The human microbiota consists of hundreds of bacterial species from which the imbalance in their community (dysbiosis) can cause the emergence of several diseases. The intestinal dysbiosis has been associated with celiac disease (CD), a chronic disease characterized by an inflammatory process induced in genetically predisposed individuals by the ingestion of foods containing gluten, a protein complex found naturally in cereals such as wheat, barley and rye. As result, damages to the small bowel mucosa, villous atrophy and malabsorption of nutrients are observed. The main gluten proteins present in wheat are gliadins and glutenins, which due to the high content of proline and glutamine, are not fully digested by the gastro-intestinal system and some of them arrive intact to the intestine, where most of the bacterial community of the human body is present. There is a crescent consensus that the human microbiota plays a crucial role in the development of CD to metabolize the gluten proteins. The bifidobacteria, in particular the species B. animalis, B. longum, B. bifidum, B. adolescentis e B. breve, are among the main bacterial species observed in dysbiosis of celiac patients, which the action mechanism in the metabolism of gluten proteins and the metabolites generated by them are still poorly known. Thus, the present research project aims to investigate the effect of these bifidobacteria species in the metabolism of the gliadins and glutenins proteins. For that, the polypeptides (metabolites) will be chemically characterized by liquid chromatography coupled to mass spectrometry and by nuclear magnetic resonance spectroscopy, and their immunogenic response will be evaluated though the given effect in the expression of marker proteins of inflammatory process in the intestinal Caco-2 cell type. As results and perspectives, it is expected to better understand the chemical nature of the metabolites generated by these microorganisms and their immunogenic effect on the development or treatment of CD.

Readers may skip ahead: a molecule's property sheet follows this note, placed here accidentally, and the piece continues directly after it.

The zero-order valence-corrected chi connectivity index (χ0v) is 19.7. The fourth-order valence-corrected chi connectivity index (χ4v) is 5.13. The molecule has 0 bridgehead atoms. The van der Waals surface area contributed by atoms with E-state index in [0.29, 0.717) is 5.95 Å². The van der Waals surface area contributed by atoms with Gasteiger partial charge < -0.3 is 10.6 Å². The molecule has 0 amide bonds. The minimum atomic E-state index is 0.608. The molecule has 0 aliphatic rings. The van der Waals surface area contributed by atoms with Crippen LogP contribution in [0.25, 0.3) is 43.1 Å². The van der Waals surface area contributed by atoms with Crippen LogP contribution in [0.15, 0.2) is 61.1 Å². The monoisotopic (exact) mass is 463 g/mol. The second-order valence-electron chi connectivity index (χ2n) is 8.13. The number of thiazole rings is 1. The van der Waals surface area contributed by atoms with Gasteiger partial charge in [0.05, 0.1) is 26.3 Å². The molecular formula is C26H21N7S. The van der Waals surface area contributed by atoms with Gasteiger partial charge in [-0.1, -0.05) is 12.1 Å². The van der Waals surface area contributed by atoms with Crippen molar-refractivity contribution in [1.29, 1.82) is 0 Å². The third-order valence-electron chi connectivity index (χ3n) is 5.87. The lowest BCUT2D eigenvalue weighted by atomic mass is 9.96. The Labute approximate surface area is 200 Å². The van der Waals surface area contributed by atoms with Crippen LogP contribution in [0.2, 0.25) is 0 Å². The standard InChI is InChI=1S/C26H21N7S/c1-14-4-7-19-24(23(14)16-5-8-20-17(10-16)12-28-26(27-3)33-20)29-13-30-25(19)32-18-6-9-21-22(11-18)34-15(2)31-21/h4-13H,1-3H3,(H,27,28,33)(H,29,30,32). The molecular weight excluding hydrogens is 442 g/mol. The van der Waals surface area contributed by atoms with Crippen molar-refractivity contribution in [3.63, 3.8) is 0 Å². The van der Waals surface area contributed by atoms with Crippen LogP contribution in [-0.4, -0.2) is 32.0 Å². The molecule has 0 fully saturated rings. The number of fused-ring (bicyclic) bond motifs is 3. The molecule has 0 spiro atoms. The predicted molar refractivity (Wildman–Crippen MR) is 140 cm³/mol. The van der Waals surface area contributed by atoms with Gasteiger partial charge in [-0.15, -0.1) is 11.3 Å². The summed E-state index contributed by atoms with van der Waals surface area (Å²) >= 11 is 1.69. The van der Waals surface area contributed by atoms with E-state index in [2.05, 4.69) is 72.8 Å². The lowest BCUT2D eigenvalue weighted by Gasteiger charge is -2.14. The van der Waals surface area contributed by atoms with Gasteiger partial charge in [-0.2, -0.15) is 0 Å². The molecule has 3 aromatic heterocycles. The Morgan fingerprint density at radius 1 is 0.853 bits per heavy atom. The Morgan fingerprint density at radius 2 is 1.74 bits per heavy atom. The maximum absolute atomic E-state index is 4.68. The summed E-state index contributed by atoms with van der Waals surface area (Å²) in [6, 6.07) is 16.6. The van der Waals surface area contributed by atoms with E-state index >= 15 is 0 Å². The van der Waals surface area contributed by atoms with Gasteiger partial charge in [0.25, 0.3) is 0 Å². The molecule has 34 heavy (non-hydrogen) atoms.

News published in Agência FAPESP Newsletter about the scholarship: